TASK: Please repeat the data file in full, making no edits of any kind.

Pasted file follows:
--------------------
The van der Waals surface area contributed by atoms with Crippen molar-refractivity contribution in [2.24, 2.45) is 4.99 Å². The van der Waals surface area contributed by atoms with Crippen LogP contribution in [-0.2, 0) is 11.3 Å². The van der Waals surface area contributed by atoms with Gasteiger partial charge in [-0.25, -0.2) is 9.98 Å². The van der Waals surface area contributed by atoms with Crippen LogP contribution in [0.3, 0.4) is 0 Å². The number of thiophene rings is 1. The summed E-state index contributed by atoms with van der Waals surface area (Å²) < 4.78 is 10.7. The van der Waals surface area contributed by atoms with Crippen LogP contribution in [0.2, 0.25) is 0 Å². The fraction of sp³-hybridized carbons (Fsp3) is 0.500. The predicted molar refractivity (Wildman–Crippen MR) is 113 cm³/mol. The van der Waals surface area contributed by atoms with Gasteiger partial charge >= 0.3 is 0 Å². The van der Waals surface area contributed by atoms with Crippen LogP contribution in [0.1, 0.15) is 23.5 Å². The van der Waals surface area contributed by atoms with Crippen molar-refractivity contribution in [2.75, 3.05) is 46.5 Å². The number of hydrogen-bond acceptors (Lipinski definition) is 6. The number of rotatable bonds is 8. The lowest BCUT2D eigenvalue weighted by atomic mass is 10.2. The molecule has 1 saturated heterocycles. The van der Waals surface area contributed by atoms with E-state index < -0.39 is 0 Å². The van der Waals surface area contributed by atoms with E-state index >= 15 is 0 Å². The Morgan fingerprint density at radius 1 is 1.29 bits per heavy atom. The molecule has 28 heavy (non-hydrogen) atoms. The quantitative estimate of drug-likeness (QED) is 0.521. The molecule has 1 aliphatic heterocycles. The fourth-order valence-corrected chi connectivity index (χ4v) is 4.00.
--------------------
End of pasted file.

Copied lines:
The van der Waals surface area contributed by atoms with Crippen molar-refractivity contribution in [2.24, 2.45) is 4.99 Å². The van der Waals surface area contributed by atoms with Crippen LogP contribution in [-0.2, 0) is 11.3 Å². The van der Waals surface area contributed by atoms with Gasteiger partial charge in [-0.25, -0.2) is 9.98 Å². The van der Waals surface area contributed by atoms with Crippen LogP contribution in [0.3, 0.4) is 0 Å². The number of thiophene rings is 1. The summed E-state index contributed by atoms with van der Waals surface area (Å²) < 4.78 is 10.7. The van der Waals surface area contributed by atoms with Crippen LogP contribution in [0.2, 0.25) is 0 Å². The fraction of sp³-hybridized carbons (Fsp3) is 0.500. The predicted molar refractivity (Wildman–Crippen MR) is 113 cm³/mol. The van der Waals surface area contributed by atoms with Gasteiger partial charge >= 0.3 is 0 Å². The van der Waals surface area contributed by atoms with Crippen LogP contribution in [0.1, 0.15) is 23.5 Å². The van der Waals surface area contributed by atoms with Crippen molar-refractivity contribution in [2.75, 3.05) is 46.5 Å². The number of hydrogen-bond acceptors (Lipinski definition) is 6. The number of rotatable bonds is 8. The lowest BCUT2D eigenvalue weighted by atomic mass is 10.2. The molecule has 1 saturated heterocycles. The van der Waals surface area contributed by atoms with E-state index < -0.39 is 0 Å². The van der Waals surface area contributed by atoms with E-state index >= 15 is 0 Å². The Morgan fingerprint density at radius 1 is 1.29 bits per heavy atom. The molecule has 28 heavy (non-hydrogen) atoms. The quantitative estimate of drug-likeness (QED) is 0.521. The molecule has 1 aliphatic heterocycles. The fourth-order valence-corrected chi connectivity index (χ4v) is 4.00.